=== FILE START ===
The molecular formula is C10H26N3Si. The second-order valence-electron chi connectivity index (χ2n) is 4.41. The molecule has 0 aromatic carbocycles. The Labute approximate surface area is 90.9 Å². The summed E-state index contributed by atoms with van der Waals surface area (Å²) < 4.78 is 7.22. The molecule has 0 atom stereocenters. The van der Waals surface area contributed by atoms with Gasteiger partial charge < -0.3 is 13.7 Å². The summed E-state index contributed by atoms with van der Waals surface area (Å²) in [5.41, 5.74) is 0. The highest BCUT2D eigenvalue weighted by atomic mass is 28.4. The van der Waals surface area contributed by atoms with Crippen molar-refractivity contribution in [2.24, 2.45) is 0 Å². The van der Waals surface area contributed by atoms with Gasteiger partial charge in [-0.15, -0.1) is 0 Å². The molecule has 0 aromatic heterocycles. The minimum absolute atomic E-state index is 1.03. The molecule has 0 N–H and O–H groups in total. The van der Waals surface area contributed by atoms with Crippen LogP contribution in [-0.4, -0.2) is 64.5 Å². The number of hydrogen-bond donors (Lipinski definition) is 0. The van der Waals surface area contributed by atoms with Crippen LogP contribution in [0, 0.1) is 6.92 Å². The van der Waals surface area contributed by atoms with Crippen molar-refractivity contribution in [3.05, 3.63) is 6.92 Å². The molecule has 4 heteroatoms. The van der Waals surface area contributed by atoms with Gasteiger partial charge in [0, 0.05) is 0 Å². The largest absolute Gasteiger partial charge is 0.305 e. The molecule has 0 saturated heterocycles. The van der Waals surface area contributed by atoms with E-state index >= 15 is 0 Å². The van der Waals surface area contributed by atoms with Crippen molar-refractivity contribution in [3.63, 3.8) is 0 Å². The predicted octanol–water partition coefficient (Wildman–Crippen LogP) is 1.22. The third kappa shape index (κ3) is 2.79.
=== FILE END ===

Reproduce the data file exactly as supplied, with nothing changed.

The molecular formula is C10H26N3Si. The second-order valence-electron chi connectivity index (χ2n) is 4.41. The molecule has 0 aromatic carbocycles. The Labute approximate surface area is 90.9 Å². The summed E-state index contributed by atoms with van der Waals surface area (Å²) < 4.78 is 7.22. The molecule has 0 atom stereocenters. The van der Waals surface area contributed by atoms with Gasteiger partial charge < -0.3 is 13.7 Å². The summed E-state index contributed by atoms with van der Waals surface area (Å²) in [5.41, 5.74) is 0. The highest BCUT2D eigenvalue weighted by atomic mass is 28.4. The van der Waals surface area contributed by atoms with Crippen molar-refractivity contribution in [2.24, 2.45) is 0 Å². The van der Waals surface area contributed by atoms with Gasteiger partial charge in [-0.15, -0.1) is 0 Å². The molecule has 0 aromatic heterocycles. The minimum absolute atomic E-state index is 1.03. The molecule has 0 N–H and O–H groups in total. The van der Waals surface area contributed by atoms with Crippen LogP contribution in [-0.4, -0.2) is 64.5 Å². The number of hydrogen-bond donors (Lipinski definition) is 0. The van der Waals surface area contributed by atoms with Crippen LogP contribution in [0, 0.1) is 6.92 Å². The van der Waals surface area contributed by atoms with Crippen molar-refractivity contribution in [3.05, 3.63) is 6.92 Å². The molecule has 4 heteroatoms. The van der Waals surface area contributed by atoms with Gasteiger partial charge in [0, 0.05) is 0 Å². The largest absolute Gasteiger partial charge is 0.305 e. The molecule has 0 saturated heterocycles. The van der Waals surface area contributed by atoms with E-state index >= 15 is 0 Å². The van der Waals surface area contributed by atoms with Crippen molar-refractivity contribution in [3.63, 3.8) is 0 Å². The predicted octanol–water partition coefficient (Wildman–Crippen LogP) is 1.22. The third kappa shape index (κ3) is 2.79.